In all, it was a very relaxing and productive stay, but by the end I was claustrophobic, restless, and itching to be back on my beloved road.
We bicycled 200 miles over the next 2 days in temperatures simmering at nearly 100 degrees. I have been counseled that it is wise to know your limits on a journey such as this, and I suppose that this was our attempt to find them.
It is a strange experience, biking these distances in this heat. For long hours my very thoughts would seem to be boiling and diffusing, bouncing chaotically within my skull with a will of their own. I felt like I was weightlessly gliding over the shimmering asphalt. It was as if I were pedaling on an anvil that the sun was hammering relentlessly. As soon as sweat rolled from my pores it would evaporate, leaving a crusty layer of salt that covered my skin.
My brother and I rolled into Waco the first night and were saved by our hosts, Andy and his family, who proved to be some of the most genuinely kind people I have met. They were astounded by the distance we had covered that day and treated us to as much home made pizza as we could eat. Before beginning the meal we offered a quick prayer for Vasili, who we had just heard would be pitching his tent and camping that night. Vasili possesses a sort of superpower that allows him to sleep anywhere at any time. That day he had napped on the pavement outside of a gas station and awoken hours later without enough time to make it to Andy's house.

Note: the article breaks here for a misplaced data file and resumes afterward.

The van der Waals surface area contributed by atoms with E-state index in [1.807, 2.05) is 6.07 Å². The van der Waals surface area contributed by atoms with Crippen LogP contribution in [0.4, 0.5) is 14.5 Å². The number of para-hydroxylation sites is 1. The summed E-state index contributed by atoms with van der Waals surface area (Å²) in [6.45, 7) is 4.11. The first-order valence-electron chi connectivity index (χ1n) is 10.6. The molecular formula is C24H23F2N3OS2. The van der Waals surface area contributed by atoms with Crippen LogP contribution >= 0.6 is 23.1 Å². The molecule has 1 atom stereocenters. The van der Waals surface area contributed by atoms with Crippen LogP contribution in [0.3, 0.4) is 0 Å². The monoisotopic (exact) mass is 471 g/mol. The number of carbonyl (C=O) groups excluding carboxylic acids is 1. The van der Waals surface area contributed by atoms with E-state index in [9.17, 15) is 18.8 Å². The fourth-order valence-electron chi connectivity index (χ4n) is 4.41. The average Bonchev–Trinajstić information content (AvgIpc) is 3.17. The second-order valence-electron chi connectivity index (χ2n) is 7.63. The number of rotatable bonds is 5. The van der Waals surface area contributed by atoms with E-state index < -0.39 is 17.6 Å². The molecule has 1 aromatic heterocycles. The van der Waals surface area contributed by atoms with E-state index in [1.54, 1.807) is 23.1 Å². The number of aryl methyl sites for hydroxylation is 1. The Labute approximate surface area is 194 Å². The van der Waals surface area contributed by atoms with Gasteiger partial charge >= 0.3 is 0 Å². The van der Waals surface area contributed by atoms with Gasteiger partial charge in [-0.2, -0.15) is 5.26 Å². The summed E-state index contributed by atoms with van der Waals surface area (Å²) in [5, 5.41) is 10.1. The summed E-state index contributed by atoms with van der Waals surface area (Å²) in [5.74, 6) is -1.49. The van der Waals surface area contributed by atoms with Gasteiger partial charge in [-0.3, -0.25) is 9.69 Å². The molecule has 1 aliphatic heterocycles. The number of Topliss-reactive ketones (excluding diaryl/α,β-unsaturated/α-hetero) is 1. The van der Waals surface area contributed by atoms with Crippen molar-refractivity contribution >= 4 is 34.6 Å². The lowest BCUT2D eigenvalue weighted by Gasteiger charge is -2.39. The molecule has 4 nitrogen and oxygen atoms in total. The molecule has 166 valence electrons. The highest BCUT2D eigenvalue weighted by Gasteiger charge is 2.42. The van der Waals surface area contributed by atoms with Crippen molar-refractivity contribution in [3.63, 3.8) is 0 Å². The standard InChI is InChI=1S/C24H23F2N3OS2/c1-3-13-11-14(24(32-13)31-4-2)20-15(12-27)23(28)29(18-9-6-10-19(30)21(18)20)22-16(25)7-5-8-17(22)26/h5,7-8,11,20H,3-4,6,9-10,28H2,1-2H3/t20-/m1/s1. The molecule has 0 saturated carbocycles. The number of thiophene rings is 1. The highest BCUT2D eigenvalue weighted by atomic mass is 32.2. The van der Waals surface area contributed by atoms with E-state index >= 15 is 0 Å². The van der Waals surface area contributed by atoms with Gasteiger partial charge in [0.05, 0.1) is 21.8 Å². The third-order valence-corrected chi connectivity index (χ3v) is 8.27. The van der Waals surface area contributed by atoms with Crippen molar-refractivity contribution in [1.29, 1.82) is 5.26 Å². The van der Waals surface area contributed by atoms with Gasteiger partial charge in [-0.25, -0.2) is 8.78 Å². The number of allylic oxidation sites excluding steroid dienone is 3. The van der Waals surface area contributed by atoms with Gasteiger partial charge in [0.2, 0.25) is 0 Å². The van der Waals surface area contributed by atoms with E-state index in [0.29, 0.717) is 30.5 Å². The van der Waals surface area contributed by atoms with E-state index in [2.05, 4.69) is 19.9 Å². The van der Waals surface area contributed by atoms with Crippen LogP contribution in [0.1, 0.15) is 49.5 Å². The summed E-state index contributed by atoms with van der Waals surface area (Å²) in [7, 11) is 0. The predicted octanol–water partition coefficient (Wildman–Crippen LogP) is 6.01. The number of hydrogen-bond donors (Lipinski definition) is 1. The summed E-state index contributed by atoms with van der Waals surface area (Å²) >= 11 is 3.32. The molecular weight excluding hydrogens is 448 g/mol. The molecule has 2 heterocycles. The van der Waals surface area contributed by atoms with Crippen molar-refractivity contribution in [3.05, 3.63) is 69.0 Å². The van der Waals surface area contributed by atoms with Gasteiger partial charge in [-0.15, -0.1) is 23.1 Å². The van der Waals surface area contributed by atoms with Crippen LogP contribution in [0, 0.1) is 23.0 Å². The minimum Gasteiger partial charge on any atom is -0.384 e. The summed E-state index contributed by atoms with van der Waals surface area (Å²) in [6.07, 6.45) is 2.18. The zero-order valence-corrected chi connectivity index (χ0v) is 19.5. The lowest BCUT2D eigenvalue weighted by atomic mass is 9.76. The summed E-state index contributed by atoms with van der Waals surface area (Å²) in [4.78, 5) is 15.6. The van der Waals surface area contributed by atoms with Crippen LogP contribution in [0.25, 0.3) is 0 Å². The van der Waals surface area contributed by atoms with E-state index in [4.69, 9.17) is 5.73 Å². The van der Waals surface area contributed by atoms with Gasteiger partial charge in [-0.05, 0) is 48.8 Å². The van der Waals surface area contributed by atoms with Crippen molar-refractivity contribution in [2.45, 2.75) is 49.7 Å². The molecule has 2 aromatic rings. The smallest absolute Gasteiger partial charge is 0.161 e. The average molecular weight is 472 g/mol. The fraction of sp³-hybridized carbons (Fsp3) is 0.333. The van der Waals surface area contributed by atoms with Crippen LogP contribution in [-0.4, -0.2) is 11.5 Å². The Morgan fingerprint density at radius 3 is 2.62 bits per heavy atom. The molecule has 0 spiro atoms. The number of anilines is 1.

Suddenly, at close to 9:30, the front door banged open and Vasili filled the doorway, drenched in sweat with a heaving chest and disheveled hair. It reminded me of a Kramer entrance in the Seinfeld sitcom. Kevin and I looked at each other and burst out laughing while Andy and his wife bustled Vasili inside and sat him at the table. It turns out that an old man had seen Vasili pitching his tent and offered to give him a ride. After warning Vasili that he would shoot him if he gave him any trouble, the man had Vasili lay flat in the bed of his truck while he drove him to within ten miles of our host. Vasili biked the last ten miles in the dark.
"Wow!" exclaimed Jonathan, the youngest son. "What a dingus! He's a dingus! Your friend is a dingus!" I laughed and told him that he catches on quickly.